AROUND £250 million of investment is currently being spent in transforming Newport city centre – and the pace of change is speeding up, traders and business leaders were told last night.

The first steel frames for the buildings on the Friars Walk retail development are being erected, and work will begin soon on projects to renovate buildings above shop floor levels, for city centre housing.

Around 40 traders and business leaders attended the launch of the headquarters of the Business Improvement District (BID) project for Newport, a business-led and funded body that, if approved through a vote next autumn, would help drive further city centre improvements.

Martin Tresidder, development manager for Queensberry Real Estate, which is creating Friars Walk, told those present that marketing the project is not just about the shops, but about the city.

“We all know Newport has had some really hard times, but it is changing for the better and people are starting to believe it,” he said.

Friars Walk – for which the council has loaned Queensberry £90 million – has been a long time coming.

It is a previous victim of economic downturn which delayed the new retail development for several years, and scepticism has been high.

“Within the last two weeks, I have been asked “is it still happening?”,” said Mr Tresidder.

“We are clearing eight acres of real estate, working on groundworks, earthworks and foundations. Steel frames of buildings are beginning to go up. Soon most people will believe we are actually building the thing.

“We are pushing hard on a very big construction project.”

Julie Vellucci, city council head of regeneration and regulatory services, spoke about projects that have been completed, are ongoing, and that will begin soon.

Early this year, Newport received a £15 million grant from the Welsh Government through the Vibrant and Viable Places programme, designed to drive housing-led regeneration in towns and cities.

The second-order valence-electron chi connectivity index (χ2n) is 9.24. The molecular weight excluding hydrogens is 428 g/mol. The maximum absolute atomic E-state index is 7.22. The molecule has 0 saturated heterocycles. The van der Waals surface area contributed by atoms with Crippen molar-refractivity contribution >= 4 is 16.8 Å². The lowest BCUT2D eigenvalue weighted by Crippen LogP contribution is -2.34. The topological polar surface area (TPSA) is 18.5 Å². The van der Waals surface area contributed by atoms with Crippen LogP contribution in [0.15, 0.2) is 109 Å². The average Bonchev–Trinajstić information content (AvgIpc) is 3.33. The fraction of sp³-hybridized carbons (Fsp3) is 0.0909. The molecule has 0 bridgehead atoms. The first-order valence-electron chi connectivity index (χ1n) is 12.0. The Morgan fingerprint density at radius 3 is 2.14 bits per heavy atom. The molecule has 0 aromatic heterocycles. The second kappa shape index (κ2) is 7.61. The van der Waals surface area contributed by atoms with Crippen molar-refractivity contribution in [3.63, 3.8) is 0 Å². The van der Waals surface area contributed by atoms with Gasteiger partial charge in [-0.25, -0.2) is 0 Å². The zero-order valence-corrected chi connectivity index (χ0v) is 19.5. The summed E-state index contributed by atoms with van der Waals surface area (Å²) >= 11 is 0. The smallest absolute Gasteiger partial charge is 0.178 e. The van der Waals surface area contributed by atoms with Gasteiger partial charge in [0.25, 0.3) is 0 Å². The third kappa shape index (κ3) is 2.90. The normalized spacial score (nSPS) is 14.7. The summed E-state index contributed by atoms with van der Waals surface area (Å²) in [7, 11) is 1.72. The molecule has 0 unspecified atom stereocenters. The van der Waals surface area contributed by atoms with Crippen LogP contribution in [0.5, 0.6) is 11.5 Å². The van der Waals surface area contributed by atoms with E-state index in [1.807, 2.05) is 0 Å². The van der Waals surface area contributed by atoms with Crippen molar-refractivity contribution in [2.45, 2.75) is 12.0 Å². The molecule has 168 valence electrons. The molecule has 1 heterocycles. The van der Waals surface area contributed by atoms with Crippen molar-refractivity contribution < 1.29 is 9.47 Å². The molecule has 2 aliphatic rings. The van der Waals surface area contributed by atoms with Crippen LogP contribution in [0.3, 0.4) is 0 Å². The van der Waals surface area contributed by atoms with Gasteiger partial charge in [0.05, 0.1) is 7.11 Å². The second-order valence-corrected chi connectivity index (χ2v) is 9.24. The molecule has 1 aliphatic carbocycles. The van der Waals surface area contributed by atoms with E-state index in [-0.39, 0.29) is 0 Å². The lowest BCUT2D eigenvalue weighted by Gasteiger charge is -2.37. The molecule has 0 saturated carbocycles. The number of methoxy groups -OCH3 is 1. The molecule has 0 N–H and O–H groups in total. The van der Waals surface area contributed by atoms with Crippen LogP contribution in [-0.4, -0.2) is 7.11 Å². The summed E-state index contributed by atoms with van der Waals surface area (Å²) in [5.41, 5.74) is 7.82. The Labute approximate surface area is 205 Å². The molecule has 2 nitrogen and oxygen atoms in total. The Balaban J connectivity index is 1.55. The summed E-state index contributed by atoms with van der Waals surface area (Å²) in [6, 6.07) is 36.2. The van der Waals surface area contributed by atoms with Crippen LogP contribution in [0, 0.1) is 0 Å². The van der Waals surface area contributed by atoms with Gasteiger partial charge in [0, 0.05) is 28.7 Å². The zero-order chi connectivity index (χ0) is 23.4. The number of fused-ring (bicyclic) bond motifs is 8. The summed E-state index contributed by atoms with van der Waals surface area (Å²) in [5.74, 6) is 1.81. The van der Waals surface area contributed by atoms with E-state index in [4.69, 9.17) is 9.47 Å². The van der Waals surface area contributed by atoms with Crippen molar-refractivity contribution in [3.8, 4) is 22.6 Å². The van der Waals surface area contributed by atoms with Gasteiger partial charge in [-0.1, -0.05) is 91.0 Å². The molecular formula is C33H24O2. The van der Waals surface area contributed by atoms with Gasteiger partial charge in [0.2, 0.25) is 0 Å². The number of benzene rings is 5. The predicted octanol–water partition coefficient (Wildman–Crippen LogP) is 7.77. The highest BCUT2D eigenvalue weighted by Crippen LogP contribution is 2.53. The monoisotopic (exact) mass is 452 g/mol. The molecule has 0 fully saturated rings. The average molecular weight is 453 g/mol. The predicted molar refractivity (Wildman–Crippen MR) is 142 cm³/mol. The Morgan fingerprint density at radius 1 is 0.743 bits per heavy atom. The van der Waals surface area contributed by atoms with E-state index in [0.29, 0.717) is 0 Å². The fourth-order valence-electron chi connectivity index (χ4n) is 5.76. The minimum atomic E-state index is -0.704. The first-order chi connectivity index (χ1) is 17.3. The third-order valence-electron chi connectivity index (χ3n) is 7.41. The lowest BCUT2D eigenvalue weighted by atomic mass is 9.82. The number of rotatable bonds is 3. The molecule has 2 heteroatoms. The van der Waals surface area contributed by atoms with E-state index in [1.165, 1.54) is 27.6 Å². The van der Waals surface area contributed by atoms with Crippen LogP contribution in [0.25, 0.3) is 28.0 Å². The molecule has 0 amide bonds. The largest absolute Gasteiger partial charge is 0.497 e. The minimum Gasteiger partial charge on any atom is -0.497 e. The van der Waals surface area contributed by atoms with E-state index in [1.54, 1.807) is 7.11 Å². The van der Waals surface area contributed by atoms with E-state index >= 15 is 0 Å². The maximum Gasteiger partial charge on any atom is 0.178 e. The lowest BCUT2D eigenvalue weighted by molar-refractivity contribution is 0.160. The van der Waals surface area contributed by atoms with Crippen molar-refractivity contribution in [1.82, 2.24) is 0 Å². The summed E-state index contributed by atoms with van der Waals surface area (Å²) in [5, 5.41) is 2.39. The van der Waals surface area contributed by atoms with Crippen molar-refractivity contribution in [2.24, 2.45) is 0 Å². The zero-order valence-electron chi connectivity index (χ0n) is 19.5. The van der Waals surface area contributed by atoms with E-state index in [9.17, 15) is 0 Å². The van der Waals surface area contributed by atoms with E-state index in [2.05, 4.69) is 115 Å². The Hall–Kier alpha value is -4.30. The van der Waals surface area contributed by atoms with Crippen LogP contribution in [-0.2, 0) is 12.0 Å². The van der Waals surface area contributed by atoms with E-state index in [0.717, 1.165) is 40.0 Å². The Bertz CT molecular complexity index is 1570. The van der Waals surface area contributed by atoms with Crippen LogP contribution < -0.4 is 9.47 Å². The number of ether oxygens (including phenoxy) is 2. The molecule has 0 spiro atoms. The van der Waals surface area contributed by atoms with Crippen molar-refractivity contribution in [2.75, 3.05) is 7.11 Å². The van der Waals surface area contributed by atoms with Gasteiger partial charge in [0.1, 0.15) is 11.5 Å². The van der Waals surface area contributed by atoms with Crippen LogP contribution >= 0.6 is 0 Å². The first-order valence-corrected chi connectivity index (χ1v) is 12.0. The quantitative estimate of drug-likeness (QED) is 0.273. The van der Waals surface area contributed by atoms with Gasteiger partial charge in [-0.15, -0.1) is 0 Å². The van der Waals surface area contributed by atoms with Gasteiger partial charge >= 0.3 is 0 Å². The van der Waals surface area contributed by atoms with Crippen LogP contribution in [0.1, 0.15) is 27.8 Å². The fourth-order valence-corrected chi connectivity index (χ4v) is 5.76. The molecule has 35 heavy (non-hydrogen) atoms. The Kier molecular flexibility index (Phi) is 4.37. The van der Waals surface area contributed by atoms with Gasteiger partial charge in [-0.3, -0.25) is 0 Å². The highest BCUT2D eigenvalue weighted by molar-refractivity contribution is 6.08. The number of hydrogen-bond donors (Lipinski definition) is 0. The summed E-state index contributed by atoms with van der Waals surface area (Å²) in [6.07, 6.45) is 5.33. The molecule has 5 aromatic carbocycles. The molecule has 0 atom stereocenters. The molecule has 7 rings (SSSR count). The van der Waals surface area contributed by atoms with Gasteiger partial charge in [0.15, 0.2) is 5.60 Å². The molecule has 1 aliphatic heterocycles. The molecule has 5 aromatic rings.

“That was the largest award in Wales, and is part of a £60 million programme which is also designed to attract significant private investment,” she said.

Such projects are helping to transform town and city centres across the UK.

The hub of the project is the reconnection of Commercial Street with the top of Pill, but projects soon to be started include the transformation of a long-vacant building on Cardiff Road into 15 flats, a residential development in the building around the Commercial Street entrance to the Park Square car park, and a major residential development on floors above the Principality Building Society at the bottom of High Street.

“A lot is happening or about to happen. There is £250 million being spent in the city centre, and that is only schemes that the council are delivering or have a link with,” she said.

Alan Edwards, chairman of the BID steering group, said those involved “hope a BID will help transform the city”.

“There is a new shopping centre coming, bringing more businesses, and hopefully they will get involved,” he said.

“We are looking for a successful vote in November (businesses can vote on a BID proposal or business plan for the area), so we can form a limited company.

“We want to make sure the city will move forward and modernise, and we want to be part of that process.”